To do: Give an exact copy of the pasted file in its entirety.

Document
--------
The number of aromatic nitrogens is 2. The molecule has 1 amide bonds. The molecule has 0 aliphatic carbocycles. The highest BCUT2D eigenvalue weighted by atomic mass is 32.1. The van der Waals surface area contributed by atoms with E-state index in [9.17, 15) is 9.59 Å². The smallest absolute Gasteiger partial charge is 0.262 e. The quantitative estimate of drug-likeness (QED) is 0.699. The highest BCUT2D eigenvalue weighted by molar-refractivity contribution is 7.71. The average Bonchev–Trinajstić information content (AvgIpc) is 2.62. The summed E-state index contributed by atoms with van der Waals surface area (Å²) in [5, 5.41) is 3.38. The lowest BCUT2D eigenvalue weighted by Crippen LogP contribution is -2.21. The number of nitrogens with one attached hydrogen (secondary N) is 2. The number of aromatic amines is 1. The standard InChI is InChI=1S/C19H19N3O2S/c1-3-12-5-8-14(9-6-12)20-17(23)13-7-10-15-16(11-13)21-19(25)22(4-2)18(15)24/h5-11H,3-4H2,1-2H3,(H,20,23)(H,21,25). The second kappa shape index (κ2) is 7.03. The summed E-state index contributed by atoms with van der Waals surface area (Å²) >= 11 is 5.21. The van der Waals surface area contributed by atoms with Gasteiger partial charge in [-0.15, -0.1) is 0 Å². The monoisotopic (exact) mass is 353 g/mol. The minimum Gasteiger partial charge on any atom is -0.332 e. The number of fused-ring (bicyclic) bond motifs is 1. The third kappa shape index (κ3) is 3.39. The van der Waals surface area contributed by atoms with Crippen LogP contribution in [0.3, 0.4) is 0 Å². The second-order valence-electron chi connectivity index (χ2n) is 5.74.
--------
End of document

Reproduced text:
The number of aromatic nitrogens is 2. The molecule has 1 amide bonds. The molecule has 0 aliphatic carbocycles. The highest BCUT2D eigenvalue weighted by atomic mass is 32.1. The van der Waals surface area contributed by atoms with E-state index in [9.17, 15) is 9.59 Å². The smallest absolute Gasteiger partial charge is 0.262 e. The quantitative estimate of drug-likeness (QED) is 0.699. The highest BCUT2D eigenvalue weighted by molar-refractivity contribution is 7.71. The average Bonchev–Trinajstić information content (AvgIpc) is 2.62. The summed E-state index contributed by atoms with van der Waals surface area (Å²) in [5, 5.41) is 3.38. The lowest BCUT2D eigenvalue weighted by Crippen LogP contribution is -2.21. The number of nitrogens with one attached hydrogen (secondary N) is 2. The number of aromatic amines is 1. The standard InChI is InChI=1S/C19H19N3O2S/c1-3-12-5-8-14(9-6-12)20-17(23)13-7-10-15-16(11-13)21-19(25)22(4-2)18(15)24/h5-11H,3-4H2,1-2H3,(H,20,23)(H,21,25). The second kappa shape index (κ2) is 7.03. The summed E-state index contributed by atoms with van der Waals surface area (Å²) >= 11 is 5.21. The van der Waals surface area contributed by atoms with Gasteiger partial charge in [-0.15, -0.1) is 0 Å². The monoisotopic (exact) mass is 353 g/mol. The minimum Gasteiger partial charge on any atom is -0.332 e. The number of fused-ring (bicyclic) bond motifs is 1. The third kappa shape index (κ3) is 3.39. The van der Waals surface area contributed by atoms with Crippen LogP contribution in [0.3, 0.4) is 0 Å². The second-order valence-electron chi connectivity index (χ2n) is 5.74.